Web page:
Google has made some progress in improving its privacy practices but still has room for improvement, the Information Commissioner’s Office (ICO) said today.
The web giant agreed to improve its procedures for handling personal data last year, after it admitted unlawfully collecting data from household WiFi networks, including email addresses and passwords, while compiling its StreetView mapping service.
The ICO audited Google’s UK operations last month, and while broadly positive about the company’s progress so far, it also found that there are so improvments to be made.
“I’m satisfied that Google has made good progress in improving its privacy procedures following the undertaking they signed with me last year," said Information Commissioner Christopher Graham in a statement. But he added that “the ICO’s Google audit is not a rubber stamp for the company’s data protection policies.’
Google – Data Protection Audit Report from the Information Commissioner’s Office (.pdf) How GfK NOP manages privacy in the digital era The market research group’s "three lenses" for managing the privacy of its subjects
Among the improvements praised by the ICO was the introduction of a cross-departmental privacy function, which includes a privacy engineering team, a privacy legal team and a first level review team. Staff training has been enhanced, using training videos for engineers and mandatory online training courses for all employees. And the company has introduced ‘privacy design documents’, which is used to assess the privacy implications of any project.
However, the ICO also identified a number of ways the company’s privacy procedures could be improved. For example, it found that the privacy training Google offers employees is inconsistent across the organisation.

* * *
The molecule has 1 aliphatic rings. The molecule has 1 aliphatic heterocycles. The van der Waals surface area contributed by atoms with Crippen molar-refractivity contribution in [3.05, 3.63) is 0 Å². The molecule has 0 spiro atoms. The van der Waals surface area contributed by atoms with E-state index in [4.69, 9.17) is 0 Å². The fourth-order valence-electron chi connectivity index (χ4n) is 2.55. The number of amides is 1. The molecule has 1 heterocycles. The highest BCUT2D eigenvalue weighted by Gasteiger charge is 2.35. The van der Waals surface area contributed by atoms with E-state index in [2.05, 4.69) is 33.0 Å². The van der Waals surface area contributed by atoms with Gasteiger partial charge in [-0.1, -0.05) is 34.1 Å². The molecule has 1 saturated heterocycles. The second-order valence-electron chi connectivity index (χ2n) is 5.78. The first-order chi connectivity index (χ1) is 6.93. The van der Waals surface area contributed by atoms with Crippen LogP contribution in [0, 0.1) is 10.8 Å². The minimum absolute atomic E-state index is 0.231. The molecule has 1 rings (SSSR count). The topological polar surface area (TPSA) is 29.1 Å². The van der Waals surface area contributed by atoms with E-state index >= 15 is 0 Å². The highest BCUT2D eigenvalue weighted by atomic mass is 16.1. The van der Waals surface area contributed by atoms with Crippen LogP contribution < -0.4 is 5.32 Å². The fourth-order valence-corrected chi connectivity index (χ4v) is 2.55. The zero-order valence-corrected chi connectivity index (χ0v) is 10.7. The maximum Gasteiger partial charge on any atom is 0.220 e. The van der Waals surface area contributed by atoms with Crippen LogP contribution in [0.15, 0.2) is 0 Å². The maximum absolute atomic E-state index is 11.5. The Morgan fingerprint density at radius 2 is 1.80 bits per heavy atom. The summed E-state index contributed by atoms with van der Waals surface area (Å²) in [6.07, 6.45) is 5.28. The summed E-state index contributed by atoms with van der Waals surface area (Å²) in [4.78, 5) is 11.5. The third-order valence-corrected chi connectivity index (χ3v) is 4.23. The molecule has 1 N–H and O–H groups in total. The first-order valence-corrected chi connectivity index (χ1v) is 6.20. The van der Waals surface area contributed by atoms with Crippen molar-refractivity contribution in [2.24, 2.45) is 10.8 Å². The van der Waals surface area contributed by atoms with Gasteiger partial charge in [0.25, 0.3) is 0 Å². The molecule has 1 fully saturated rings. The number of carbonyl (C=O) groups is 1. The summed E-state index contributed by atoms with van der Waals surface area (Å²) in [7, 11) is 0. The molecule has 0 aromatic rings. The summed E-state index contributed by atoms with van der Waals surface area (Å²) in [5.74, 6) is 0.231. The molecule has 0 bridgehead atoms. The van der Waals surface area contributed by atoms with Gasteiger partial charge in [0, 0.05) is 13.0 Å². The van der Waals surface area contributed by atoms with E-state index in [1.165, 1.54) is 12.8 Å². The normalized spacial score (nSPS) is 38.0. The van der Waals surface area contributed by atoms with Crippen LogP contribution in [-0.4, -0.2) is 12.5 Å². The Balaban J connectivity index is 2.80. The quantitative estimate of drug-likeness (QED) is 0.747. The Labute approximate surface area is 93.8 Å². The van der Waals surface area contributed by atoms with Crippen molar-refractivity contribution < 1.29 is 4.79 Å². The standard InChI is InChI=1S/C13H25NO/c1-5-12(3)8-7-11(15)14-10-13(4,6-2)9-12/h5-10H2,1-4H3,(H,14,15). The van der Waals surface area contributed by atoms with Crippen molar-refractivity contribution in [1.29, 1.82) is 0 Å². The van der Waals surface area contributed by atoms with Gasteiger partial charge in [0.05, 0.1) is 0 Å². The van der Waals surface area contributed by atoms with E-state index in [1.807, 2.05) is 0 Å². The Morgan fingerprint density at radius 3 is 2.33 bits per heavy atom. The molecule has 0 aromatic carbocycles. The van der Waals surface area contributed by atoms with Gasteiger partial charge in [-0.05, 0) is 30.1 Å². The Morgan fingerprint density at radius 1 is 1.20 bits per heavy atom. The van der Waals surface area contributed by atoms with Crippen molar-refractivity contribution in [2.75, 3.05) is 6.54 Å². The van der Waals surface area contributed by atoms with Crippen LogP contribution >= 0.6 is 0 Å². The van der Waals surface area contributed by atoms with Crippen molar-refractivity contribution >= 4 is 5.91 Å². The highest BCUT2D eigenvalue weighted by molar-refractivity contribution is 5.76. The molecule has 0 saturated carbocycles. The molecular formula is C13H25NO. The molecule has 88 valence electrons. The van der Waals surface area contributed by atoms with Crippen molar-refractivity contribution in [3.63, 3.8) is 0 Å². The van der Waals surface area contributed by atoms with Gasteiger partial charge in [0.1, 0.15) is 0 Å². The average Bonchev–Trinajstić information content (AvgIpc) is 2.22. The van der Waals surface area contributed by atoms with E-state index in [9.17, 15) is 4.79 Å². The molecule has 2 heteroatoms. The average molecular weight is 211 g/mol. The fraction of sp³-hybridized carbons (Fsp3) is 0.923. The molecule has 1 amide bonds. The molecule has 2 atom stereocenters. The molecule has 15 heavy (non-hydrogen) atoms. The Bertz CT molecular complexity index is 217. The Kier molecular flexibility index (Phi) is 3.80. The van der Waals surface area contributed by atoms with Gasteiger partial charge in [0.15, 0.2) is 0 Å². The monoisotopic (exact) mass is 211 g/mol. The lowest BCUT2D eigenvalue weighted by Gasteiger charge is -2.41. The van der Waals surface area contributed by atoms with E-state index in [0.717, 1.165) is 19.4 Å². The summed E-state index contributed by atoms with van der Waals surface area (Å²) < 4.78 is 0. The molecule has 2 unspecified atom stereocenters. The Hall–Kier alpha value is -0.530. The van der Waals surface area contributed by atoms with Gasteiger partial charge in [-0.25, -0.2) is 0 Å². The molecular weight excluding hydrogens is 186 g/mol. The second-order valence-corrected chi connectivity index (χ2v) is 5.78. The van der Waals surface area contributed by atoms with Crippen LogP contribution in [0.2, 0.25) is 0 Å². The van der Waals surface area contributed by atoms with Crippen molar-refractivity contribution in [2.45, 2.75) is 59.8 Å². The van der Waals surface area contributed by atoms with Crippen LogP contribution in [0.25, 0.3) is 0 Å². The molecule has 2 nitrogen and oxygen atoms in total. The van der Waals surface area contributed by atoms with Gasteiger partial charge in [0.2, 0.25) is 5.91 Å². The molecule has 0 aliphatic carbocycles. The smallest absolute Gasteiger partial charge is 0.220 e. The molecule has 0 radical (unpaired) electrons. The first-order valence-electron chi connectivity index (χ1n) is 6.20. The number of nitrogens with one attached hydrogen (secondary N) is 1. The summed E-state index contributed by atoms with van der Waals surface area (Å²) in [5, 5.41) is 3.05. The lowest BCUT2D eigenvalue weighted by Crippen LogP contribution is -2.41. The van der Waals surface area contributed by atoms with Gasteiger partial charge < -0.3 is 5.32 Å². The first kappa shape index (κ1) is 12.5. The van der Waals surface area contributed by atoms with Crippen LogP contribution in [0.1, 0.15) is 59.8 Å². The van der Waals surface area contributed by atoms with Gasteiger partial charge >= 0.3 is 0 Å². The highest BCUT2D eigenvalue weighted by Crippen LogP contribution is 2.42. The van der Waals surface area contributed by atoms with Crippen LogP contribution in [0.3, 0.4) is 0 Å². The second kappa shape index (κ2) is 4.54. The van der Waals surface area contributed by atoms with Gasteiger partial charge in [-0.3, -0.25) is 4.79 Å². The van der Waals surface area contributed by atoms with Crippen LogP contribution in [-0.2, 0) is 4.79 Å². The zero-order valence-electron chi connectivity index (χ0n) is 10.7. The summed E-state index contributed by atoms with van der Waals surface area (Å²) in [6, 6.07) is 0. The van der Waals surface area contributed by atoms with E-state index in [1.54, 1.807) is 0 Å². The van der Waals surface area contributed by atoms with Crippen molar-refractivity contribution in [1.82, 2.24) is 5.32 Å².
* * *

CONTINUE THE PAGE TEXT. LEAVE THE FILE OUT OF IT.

Further to the ‘privacy design documents’, Google has recently developed the idea of Privacy Story – a privacy plan for the life-cycle of a product, including significant enhancements that may be made in future, possible integrations with other products and technological innovations on the horizon.
The ICO welcomed the concept but argued that it should be extended to include all products, including those that are well established. "Google should use the information gained through the completion of PDDs and Privacy Stories to proactively provide users with information about privacy feature of products," it added.
The watchdog can only make recommendations for Google’s operations in the UK, and much of its product development takes place in the US. However. ICO spokesperson Greg Jones told Information Age that Google’s improvements so far showed that "they take privacy seriously".
"It’s encouraging that they’ve taken these steps," he said. "And there’s no reason why they shouldn’t take on our recommendations."
"We welcome [the ICO’s] feedback on our progress, and we look forward to working with them to ensure that we continue to develop products that reflect strong privacy standards and practices," wrote Alma Whitten, director of privacy at Google’s engineering division, on the company’s blog.